Fritzerland

The Daily Stand-up: it’s time to ditch it 

The daily stand-up has been the talk of the town in recent years. Seeing the buzz around it, you might have the fomo (fear of missing out) feeling if you haven’t heard about it before. Words of wisdom: Daily stand-up meetings might be the quickest way to waste your time as a leader. Here’s why this meeting doesn’t work and what to do instead.

Why a daily stand-up meeting doesn’t work

The original intention behind a daily stand-up meeting is exceptionally sound. Popularized by the Agile methodology of project management, daily stand-up meetings are meant to share progress and identify any blockers the team is facing. For the few teams who strictly adhere to only sharing status updates and blockers, a daily stand-up can serve them well. However, it’s a different story for most of us in practice. We get overly excited and cram other intentions into our daily stand-ups: We want them to be an energizing morale booster for the team, a time to reflect on what went well, an opportunity for team members who don’t regularly talk to each other to feel connected…. No wonder daily stand-up meetings start to run over, with folks rambling and people disengaging. The best meetings focus on sharing information, making decisions, or building rapport. Try to do all three simultaneously, and you end up having too many oars, and rowing in too many directions. A bloated, ineffective meeting manifests.

20 hours down the drain per week

Say you can miraculously, consistently hold 10 – 15 minute daily stand-up meetings with your team. “Great!” you think to yourself. “That doesn’t feel like a lot of time.” Is the cost of the interruption worth it? A study by the University of California, Irvine, found that it takes an average of 23 minutes and 15 seconds to get back on track after being interrupted. This means the time a team member needs to recoup from the daily stand-up is longer than the daily stand-up meeting itself. That’s an irreversible 25 minutes taken away from every single one of your team members every week. So if you have 10 team members, that’s 20 hours poured down the drain.

Lack of recorded history

Someone calls in sick and can’t make the daily stand-up meeting. A remote employee can’t participate in the daily stand-up because it’s 1 AM their local time when it’s 9 AM for the rest of the team. How do you ensure everyone is on the same page, especially as your team grows and becomes more spread out? With daily stand-up meetings being in-person or over Teams, you need a shared recorded history of progress. This particularly becomes apparent when someone new joins the team. You’d love to be able to share the week-to-week progress the team has made to give them full context on a project… But with daily stand-up meetings, that history is scattered in a series of random notes at best and doesn’t provide the new hire a complete picture.

So what to do instead?

Automate status updates with a tool

Status updates are critical to ensuring everyone on the team is on the same page. But they don’t need to happen during an in-person daily stand-up meeting. (Remember the 20 hours down the drain!) Instead, you can ask folks to take 30 seconds to write a few bullet points on what they worked on yesterday, what they plan to work on today, and any blockers they have. They can answer on their own time when it makes sense for them – and it doesn’t interrupt their workflow. You can use MS Teams, Slack, and Sharepoint; the automated status update is easy to organize.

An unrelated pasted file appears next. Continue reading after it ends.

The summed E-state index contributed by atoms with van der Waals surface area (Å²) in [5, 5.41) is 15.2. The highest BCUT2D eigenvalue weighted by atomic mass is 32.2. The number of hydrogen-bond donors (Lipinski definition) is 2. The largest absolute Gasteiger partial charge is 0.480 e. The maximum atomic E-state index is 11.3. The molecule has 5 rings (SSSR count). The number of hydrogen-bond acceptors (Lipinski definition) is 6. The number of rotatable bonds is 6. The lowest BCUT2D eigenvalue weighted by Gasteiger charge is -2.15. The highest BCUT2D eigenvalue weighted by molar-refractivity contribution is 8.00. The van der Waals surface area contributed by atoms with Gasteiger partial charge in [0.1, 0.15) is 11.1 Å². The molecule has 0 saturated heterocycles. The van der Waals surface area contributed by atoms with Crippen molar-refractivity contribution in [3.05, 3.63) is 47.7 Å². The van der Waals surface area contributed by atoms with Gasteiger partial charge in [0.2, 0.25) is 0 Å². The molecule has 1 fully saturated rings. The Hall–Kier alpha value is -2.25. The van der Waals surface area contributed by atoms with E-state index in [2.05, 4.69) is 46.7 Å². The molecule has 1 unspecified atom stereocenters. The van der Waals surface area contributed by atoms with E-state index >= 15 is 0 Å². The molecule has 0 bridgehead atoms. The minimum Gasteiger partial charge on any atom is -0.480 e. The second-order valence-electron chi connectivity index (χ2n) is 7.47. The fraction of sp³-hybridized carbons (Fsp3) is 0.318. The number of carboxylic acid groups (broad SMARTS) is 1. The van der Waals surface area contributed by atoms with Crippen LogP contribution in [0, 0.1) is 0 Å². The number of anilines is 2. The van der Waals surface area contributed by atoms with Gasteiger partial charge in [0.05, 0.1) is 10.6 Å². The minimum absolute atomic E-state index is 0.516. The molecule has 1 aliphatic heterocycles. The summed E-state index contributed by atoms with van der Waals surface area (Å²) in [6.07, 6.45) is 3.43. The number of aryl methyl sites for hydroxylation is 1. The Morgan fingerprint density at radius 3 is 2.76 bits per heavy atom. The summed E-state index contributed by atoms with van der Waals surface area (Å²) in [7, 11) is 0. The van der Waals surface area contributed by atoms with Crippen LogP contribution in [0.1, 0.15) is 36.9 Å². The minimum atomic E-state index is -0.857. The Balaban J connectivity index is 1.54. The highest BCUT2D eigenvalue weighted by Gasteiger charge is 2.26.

Use a monthly all-hands or weekly staff meeting to focus on other functions

You’ve likely realized that, although well-intended, you have too many varying purposes for your original daily stand-up meeting (e.g., you wanted to align the team around a vision and help build rapport in the team). Decide what specific functions are most important in your team to foster, and then devote other meetings, processes, or tools to fulfilling these functions. For example, here are functions you could incorporate into a monthly all-hands meeting or weekly staff meeting…

  • Reflection: Use a weekly staff meeting to encourage shared reflection about what could be better. For example, you could pose the question, “Knowing what we know now, what would you change about how we approached this project?”
  • Recognition: Take time during a monthly all-hands meeting to highlight positive progress that’s been made. You could ask, for instance, “What’s something you’ve been surprised or encouraged to see us accomplish?” or “When is a moment you’ve felt proud of working on this project, and why?”
  • Connection: Carve out some time during the all-hands or staff meeting to enable people to connect with what they enjoy most about working on the team. You could ask fun, non-work related questions like, “What’s the thing you bought with your own money?” or “Who’s the most famous person you’ve met?”
  • Vision: Use an all-hands meeting to align folks in your team around the vision and how each team member contributes to that vision. For example, you could ask your team: “If someone were to ask you what our company’s vision is, would a clear answer come to mind? How do you feel your work is contributing to that vision?”

Naturally, there is no one right way to share progress in your team – and you’ll know best what will work for your team. But least of all, I hope you don’t continue with daily stand-up meetings merely because you’re “already doing it.” The best process results from what is deliberate and thoughtful – not what is convenient and familiar. Daily stand-up meetings are an antiquated relic. It’s time to sunset them.